Setting up the front end#
In this part, you will create a web front end. Users can interact with the smart contract easier by using your front end compared to interacting with the node directly. Non-tech users might find it inconvenient to interact with smart contracts via the Concordium node and some users may choose not to host their own Concordium node locally. This tutorial part will show you a setup that alleviates the need for the user to host their own Concordium node.
You can lower the bar for entry by coding an appealing front end that provides additional information to your potential customers. Web front ends are a familiar sight nowadays, but to use the front end, users will also need to download a browser wallet as a browser extension. The installation and safe usage of the browser wallet might be new for people using your front end. Providing comprehensive explanations and step-by-step guides on your website on topics related to the browser wallet is important for a good user experience. The browser wallet connects via HTTPS to a server that is connected to a Concordium node. This setup alleviates the need for the user to host their own Concordium node.
Before you start with part 3 of this tutorial, make sure you have:
access to the Chrome web browser on your computer
Concordium Wallet for Web#
A browser wallet is a piece of code that can be added as an extension to supported browsers such as
The browser wallet allows you to interact with the chain and make transactions.
Currently, the Concordium Wallet for Web does this by connecting to a (gRPC) server that communicates with a node.
The Concordium Wallet for Web hosts the private keys corresponding to the accounts of the user.
Your front end code that is run in the browser constructs the transaction object
and sends it to the Concordium Wallet for Web. The transaction object is signed by the private key hosted in the Concordium Wallet for Web
and transmitted to the server via
HTTPS. This server has access to a Concordium node and converts
the request (including the signed transaction object) that comes via
HTTPS from the Concordium Wallet for Web
to a request that the Concordium node can execute. The signed transaction is
transmitted via peer-to-peer communication to other Concordium nodes and becomes
part of the Concordium blockchain.
If you already have an older Concordium Wallet for Web extension installed, check its version and download a newer version if applicable. The wCCD front end requires some new features that are supported by the Concordium Wallet for Web version 0.8.3 or greater.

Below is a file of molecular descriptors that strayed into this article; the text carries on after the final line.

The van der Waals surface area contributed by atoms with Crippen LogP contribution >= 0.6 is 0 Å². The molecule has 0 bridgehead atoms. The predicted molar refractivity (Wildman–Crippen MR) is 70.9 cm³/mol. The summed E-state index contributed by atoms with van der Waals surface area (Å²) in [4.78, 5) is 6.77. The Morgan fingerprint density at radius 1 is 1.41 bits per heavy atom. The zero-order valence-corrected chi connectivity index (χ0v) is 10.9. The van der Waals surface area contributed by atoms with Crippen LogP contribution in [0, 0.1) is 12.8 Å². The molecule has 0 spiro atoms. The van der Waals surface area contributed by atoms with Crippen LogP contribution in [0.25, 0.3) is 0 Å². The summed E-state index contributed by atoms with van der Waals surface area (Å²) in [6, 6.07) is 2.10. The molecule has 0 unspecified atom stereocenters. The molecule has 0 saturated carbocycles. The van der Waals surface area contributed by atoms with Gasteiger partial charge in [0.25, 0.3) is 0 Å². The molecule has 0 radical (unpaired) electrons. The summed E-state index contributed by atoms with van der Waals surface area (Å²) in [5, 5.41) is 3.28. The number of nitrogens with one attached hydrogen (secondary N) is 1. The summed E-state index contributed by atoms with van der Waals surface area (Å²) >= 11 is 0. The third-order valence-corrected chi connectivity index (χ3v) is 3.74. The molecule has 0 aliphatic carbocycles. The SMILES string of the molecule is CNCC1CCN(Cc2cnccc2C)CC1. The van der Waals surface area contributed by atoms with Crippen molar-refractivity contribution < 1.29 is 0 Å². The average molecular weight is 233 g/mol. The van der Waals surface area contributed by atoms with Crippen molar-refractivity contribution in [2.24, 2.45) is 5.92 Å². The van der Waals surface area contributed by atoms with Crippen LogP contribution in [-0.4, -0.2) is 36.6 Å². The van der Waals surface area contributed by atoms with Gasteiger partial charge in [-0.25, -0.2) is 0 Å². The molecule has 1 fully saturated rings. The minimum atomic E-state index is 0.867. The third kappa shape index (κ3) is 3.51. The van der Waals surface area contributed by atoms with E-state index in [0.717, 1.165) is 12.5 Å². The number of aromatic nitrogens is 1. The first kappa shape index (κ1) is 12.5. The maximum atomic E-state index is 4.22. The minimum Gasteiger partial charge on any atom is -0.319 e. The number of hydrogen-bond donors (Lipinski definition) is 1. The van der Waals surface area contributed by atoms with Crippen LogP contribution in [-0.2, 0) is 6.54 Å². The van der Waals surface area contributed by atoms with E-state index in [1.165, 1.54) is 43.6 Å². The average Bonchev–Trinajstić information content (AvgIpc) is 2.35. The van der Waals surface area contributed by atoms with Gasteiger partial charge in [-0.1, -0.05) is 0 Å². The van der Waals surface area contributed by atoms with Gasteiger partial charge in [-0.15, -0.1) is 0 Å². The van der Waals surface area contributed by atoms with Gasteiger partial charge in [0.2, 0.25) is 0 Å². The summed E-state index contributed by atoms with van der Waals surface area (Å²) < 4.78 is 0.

Setup wallet connected to hosted node (click here)
You are ready now to install the Concordium Wallet for Web. Install the extension for your browser as described here.
The Concordium Wallet for Web connects to a server hosted by Concordium which will take care of the Concordium node on your behalf.
You are ready now to start the Concordium Wallet for Web by clicking on the Concordium icon at the top right of the
The puzzle icon at the top right of the
Chrome browser allows you to manage your browser extensions.
You can enable pinning of the Concordium Wallet for Web.
Create a new account on testnet by going through the setup steps of the Concordium Wallet for Web. You have to choose a password to secure your Concordium Wallet for Web. This password is needed to log in to your Concordium Wallet for Web.
The Concordium Wallet for Web creates a unique secret recovery phrase. Write down the secret recovery phrase and keep it in a safe place to be able to recover your accounts in case you lose access to your device.
You have completed the setup. Check that your Concordium Wallet for Web is connected to the testnet.
Before you can create a new account. You need to create an identity.
You are ready now to create a new account on testnet.
You completed the Concordium Wallet for Web setup. Send some CCD to your new account or request some CCD from the testnet faucet button within the Concordium Wallet for Web. Check that your account balance is displayed and you have enough CCD to be able to execute transactions.
You are connected to a website with your Concordium Wallet for Web when you see the green
You can toggle on/off the connection by clicking on the button.
Running the web front end#
You have successfully added the Concordium Wallet for Web to your browser in the previous section.
In the next step of the tutorial, you are going to clone a wCCD demo front end written with the React library
and run it locally. The demo front end has the required packages installed to connect to the Concordium Wallet for Web
and implements common flows to deal with the different states that the Concordium Wallet for Web could be in. For example,
the front end will display a
connect wallet button when loading the website. Furthermore, the front end has flows
to react to the events when the user switches the account in the browser wallet or
connects/disconnects an account in the Concordium Wallet for Web to update the front end state accordingly.
Clone this repository.
$git clone https://github.com/Concordium/concordium-browser-wallet.git
Build and run the front end as described in the README file of the wCCD front-end demo.
The steps in the README file are as follows:
yarnin the root folder to install all dependencies.
Build the Concordium helpers by running
yarn build:api-helpers. You can run this from anywhere in your cloned repository.
Navigate to the wCCD example folder.
yarn buildin the wCCD folder.
yarn watchto enable hot-reload (useful for development) of the web front end whenever you do any changes to the code.
yarn startin another terminal to start the web front end.
This command logs a URL in the console (typically http://127.0.0.1:8080). Open this URL in the
Check that your Concordium Wallet for Web is connected to the testnet and not to mainnet.
You completed the local front end setup.
To continue with the tutorial click here.